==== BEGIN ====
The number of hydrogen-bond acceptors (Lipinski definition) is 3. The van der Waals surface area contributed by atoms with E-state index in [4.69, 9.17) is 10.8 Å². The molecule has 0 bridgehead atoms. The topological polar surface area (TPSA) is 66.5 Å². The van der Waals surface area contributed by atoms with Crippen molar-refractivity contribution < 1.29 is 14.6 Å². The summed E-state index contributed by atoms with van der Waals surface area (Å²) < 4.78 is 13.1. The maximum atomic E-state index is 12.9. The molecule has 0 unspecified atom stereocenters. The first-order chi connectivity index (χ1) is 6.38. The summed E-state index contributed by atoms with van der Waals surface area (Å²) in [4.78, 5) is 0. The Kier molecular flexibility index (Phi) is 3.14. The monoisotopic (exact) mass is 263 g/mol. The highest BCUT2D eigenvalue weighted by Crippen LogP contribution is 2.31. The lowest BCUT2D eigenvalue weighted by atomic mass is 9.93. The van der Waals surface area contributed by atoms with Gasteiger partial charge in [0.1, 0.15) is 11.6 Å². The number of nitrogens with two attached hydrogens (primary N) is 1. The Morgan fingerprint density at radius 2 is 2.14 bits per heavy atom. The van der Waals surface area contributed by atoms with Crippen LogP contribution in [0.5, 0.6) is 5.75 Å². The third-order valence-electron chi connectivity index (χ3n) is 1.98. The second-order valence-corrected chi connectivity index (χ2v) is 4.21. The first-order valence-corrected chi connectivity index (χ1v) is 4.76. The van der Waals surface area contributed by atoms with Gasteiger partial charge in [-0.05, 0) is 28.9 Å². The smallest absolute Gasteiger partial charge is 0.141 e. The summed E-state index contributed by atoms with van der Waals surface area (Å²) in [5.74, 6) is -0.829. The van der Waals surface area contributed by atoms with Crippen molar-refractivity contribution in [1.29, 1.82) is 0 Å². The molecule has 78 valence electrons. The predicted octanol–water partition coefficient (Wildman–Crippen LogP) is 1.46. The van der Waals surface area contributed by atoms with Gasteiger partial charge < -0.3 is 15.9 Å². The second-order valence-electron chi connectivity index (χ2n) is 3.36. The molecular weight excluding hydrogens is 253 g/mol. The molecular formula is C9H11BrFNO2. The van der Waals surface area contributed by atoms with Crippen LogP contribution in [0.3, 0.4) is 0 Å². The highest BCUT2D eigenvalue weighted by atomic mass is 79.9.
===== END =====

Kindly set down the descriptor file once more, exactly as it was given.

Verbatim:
The number of hydrogen-bond acceptors (Lipinski definition) is 3. The van der Waals surface area contributed by atoms with E-state index in [4.69, 9.17) is 10.8 Å². The molecule has 0 bridgehead atoms. The topological polar surface area (TPSA) is 66.5 Å². The van der Waals surface area contributed by atoms with Crippen molar-refractivity contribution < 1.29 is 14.6 Å². The summed E-state index contributed by atoms with van der Waals surface area (Å²) < 4.78 is 13.1. The maximum atomic E-state index is 12.9. The molecule has 0 unspecified atom stereocenters. The first-order chi connectivity index (χ1) is 6.38. The summed E-state index contributed by atoms with van der Waals surface area (Å²) in [4.78, 5) is 0. The Kier molecular flexibility index (Phi) is 3.14. The monoisotopic (exact) mass is 263 g/mol. The highest BCUT2D eigenvalue weighted by Crippen LogP contribution is 2.31. The lowest BCUT2D eigenvalue weighted by atomic mass is 9.93. The van der Waals surface area contributed by atoms with Gasteiger partial charge in [0.1, 0.15) is 11.6 Å². The number of nitrogens with two attached hydrogens (primary N) is 1. The Morgan fingerprint density at radius 2 is 2.14 bits per heavy atom. The van der Waals surface area contributed by atoms with Crippen LogP contribution in [0.5, 0.6) is 5.75 Å². The third-order valence-electron chi connectivity index (χ3n) is 1.98. The second-order valence-corrected chi connectivity index (χ2v) is 4.21. The first-order valence-corrected chi connectivity index (χ1v) is 4.76. The van der Waals surface area contributed by atoms with Gasteiger partial charge in [-0.05, 0) is 28.9 Å². The smallest absolute Gasteiger partial charge is 0.141 e. The summed E-state index contributed by atoms with van der Waals surface area (Å²) in [5.74, 6) is -0.829. The van der Waals surface area contributed by atoms with Crippen molar-refractivity contribution in [1.29, 1.82) is 0 Å². The molecule has 78 valence electrons. The predicted octanol–water partition coefficient (Wildman–Crippen LogP) is 1.46. The van der Waals surface area contributed by atoms with Gasteiger partial charge < -0.3 is 15.9 Å². The second-order valence-electron chi connectivity index (χ2n) is 3.36. The molecular weight excluding hydrogens is 253 g/mol. The molecular formula is C9H11BrFNO2. The van der Waals surface area contributed by atoms with Crippen LogP contribution in [0.3, 0.4) is 0 Å². The highest BCUT2D eigenvalue weighted by atomic mass is 79.9.